I remember this time when I was about seven. My parents were out for the night and I was staying at her house. She lived in a high rise. She asked me and my sister’s friend Shelley to take the elevator upstairs to her boyfriend Andy’s apartment and borrow a vacuum. I ran out with just socks on my feet, no shoes. We got the vacuum and boarded the elevator, Shelley and I, and an elderly man I had never seen before. When the elevator reached my grandmother’s floor I went to exit but before I could the man grabbed me tightly by the arm, dragged me back into the elevator, and placed his foot in front of the door to stop it. He then started to yell in my face that I was never to ride this elevator without shoes on. I was scared to death. I started to cry. I ran back to my grandmother’s house and told her the story. She was livid. She immediately marched me upstairs to the apartment of the man I described and rang to doorbell. When he opened the door a crack, she asked me if that was the guy, I shyly nodded yes. Without a thought she pushed the door open, grabbed him by the shirt, pushed him farther into his apartment and proceeded to tell him that I was her granddaughter and he had made a big mistake. As her granddaughter I could do whatever I pleased. He was scared. He kept saying, “Sorry Tootsie.” I remember her saying “don’t say sorry to me, say sorry to the girl.” And he did. He apologized. I remember thinking my grandmother was a superhero. I was right. She was.
At some point my cousins and I realized our grandmother wasn’t like most others. She swore at us. She called us names. She laughed with us. One winter she went home to Pennsylvania right before the Holiday and for Christmas she brought us back pieces of coal – not because she was in one of the largest coal mining areas in the states, but because we were “little bastards” who “ didn’t deserve gifts.” It may sound harsh to the unknowing reader, but to us it was amazing. We loved it. As kids, there was nothing greater than hearing our grandmother say all those words we were not supposed to say, all those words most other adults whispered around us. As we got older we realized we could play that game too. So, we started calling her and harassing her at all hours of the day, and night. In the beginning she would fall for it, like the time my cousin Caitlin and I pretended to be a local Chinese Restaurant. We called to “verify” her order. We did it nine times, with horrible Chinese accents (which she fell for) as she continued to scream into the phone that she didn’t order any damn Chinese food and to stop harassing her about it. After that though, she learned the game. Instead of scaring her we would inevitably get a “fuck you, I’m calling your mother.” We are probably the reason why my grandmother was one of the first people I knew to have a caller ID next to her phone.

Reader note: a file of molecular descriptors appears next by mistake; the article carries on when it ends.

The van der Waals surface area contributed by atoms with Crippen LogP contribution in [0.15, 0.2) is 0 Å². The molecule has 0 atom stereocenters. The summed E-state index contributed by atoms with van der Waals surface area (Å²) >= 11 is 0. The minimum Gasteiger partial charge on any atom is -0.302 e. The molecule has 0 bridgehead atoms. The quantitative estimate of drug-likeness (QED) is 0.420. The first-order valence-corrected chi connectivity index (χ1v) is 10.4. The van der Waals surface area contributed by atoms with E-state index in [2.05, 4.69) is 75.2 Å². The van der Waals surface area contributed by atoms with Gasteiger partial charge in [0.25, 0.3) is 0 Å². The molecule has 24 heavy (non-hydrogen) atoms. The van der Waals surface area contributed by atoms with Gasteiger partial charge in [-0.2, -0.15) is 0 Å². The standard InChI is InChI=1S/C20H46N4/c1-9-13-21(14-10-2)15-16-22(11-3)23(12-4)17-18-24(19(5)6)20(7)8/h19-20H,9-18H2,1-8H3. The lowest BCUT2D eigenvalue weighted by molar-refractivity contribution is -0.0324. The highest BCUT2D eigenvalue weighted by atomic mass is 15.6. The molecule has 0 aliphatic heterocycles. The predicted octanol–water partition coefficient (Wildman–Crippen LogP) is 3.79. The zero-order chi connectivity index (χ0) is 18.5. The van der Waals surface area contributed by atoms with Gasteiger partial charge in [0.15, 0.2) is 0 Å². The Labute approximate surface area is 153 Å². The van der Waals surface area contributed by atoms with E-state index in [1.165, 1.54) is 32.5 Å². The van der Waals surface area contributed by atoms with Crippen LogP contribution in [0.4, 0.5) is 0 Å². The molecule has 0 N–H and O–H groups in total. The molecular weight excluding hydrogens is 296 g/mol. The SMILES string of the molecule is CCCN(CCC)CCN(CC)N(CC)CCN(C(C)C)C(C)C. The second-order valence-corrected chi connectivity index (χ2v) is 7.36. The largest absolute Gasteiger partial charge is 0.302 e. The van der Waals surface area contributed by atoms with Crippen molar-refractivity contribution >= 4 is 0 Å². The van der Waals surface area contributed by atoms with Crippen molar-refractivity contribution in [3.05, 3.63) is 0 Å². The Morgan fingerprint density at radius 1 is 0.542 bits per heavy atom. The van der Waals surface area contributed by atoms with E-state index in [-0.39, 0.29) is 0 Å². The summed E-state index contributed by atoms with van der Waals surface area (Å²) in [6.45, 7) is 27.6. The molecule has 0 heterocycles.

As we got older, so inevitably did she. And my grandmother passed away on February 11th, 2011. I was lucky enough to be in the room with her, along with most of my enormous family, when she departed from this life. I think that is exactly the way she would have wanted it. That is where she was in her element; the center of attention, all eyes on her in the middle of a large crowd. Her living family surrounding her during her last few moments on earth, and those who had already passed waiting for her on the other side, surrounding her with love when she arrived there.
The shock waves reverberating after her death still haven’t settled. They are felt at each and every family get together, which we now have, no matter the reason, in her honor. I know she is with us. Laughing at us and saying “You’se kids” whenever we do something silly. Her love ran deep. So deep, that death can’t even take it away. And the values she taught all of us will live on forever as we teach them to our own families.
I will always remember the last time I saw her. She was dressed in a beautiful violet dress with a matching jacket. Her hair was done up with lots of hairspray, bobby-pins and maybe even a bow.